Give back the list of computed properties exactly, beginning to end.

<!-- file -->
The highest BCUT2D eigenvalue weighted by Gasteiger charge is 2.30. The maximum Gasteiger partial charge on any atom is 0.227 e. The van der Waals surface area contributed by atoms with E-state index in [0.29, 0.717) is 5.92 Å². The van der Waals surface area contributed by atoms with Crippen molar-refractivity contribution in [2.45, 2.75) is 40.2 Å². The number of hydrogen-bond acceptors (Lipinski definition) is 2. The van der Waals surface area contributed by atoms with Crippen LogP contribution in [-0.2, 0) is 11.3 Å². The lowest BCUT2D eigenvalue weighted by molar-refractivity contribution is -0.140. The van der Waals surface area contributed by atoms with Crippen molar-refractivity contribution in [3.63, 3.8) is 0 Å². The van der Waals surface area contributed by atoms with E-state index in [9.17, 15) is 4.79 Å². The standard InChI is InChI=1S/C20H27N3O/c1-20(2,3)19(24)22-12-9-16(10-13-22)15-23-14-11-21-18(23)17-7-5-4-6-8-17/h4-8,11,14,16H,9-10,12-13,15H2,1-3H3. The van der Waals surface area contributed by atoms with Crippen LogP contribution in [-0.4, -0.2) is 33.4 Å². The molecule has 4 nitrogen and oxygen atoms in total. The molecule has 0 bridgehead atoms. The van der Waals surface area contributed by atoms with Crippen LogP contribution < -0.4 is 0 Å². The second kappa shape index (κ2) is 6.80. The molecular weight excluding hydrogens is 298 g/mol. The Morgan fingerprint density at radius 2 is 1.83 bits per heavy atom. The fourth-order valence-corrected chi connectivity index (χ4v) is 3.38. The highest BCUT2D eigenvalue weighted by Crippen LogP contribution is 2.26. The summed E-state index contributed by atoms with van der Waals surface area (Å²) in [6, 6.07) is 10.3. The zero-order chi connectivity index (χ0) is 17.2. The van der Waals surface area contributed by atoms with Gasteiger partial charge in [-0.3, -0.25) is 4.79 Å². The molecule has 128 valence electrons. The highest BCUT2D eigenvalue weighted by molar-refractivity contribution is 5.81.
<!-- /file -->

The highest BCUT2D eigenvalue weighted by Gasteiger charge is 2.30. The maximum Gasteiger partial charge on any atom is 0.227 e. The van der Waals surface area contributed by atoms with E-state index in [0.29, 0.717) is 5.92 Å². The van der Waals surface area contributed by atoms with Crippen molar-refractivity contribution in [2.45, 2.75) is 40.2 Å². The number of hydrogen-bond acceptors (Lipinski definition) is 2. The van der Waals surface area contributed by atoms with Crippen LogP contribution in [-0.2, 0) is 11.3 Å². The lowest BCUT2D eigenvalue weighted by molar-refractivity contribution is -0.140. The van der Waals surface area contributed by atoms with Crippen molar-refractivity contribution in [3.63, 3.8) is 0 Å². The van der Waals surface area contributed by atoms with E-state index in [9.17, 15) is 4.79 Å². The standard InChI is InChI=1S/C20H27N3O/c1-20(2,3)19(24)22-12-9-16(10-13-22)15-23-14-11-21-18(23)17-7-5-4-6-8-17/h4-8,11,14,16H,9-10,12-13,15H2,1-3H3. The van der Waals surface area contributed by atoms with Crippen LogP contribution in [-0.4, -0.2) is 33.4 Å². The molecule has 4 nitrogen and oxygen atoms in total. The molecule has 0 bridgehead atoms. The van der Waals surface area contributed by atoms with Crippen LogP contribution < -0.4 is 0 Å². The second kappa shape index (κ2) is 6.80. The molecular weight excluding hydrogens is 298 g/mol. The Morgan fingerprint density at radius 2 is 1.83 bits per heavy atom. The fourth-order valence-corrected chi connectivity index (χ4v) is 3.38. The highest BCUT2D eigenvalue weighted by Crippen LogP contribution is 2.26. The summed E-state index contributed by atoms with van der Waals surface area (Å²) in [6, 6.07) is 10.3. The zero-order chi connectivity index (χ0) is 17.2. The van der Waals surface area contributed by atoms with Gasteiger partial charge in [-0.3, -0.25) is 4.79 Å². The molecule has 128 valence electrons. The highest BCUT2D eigenvalue weighted by molar-refractivity contribution is 5.81.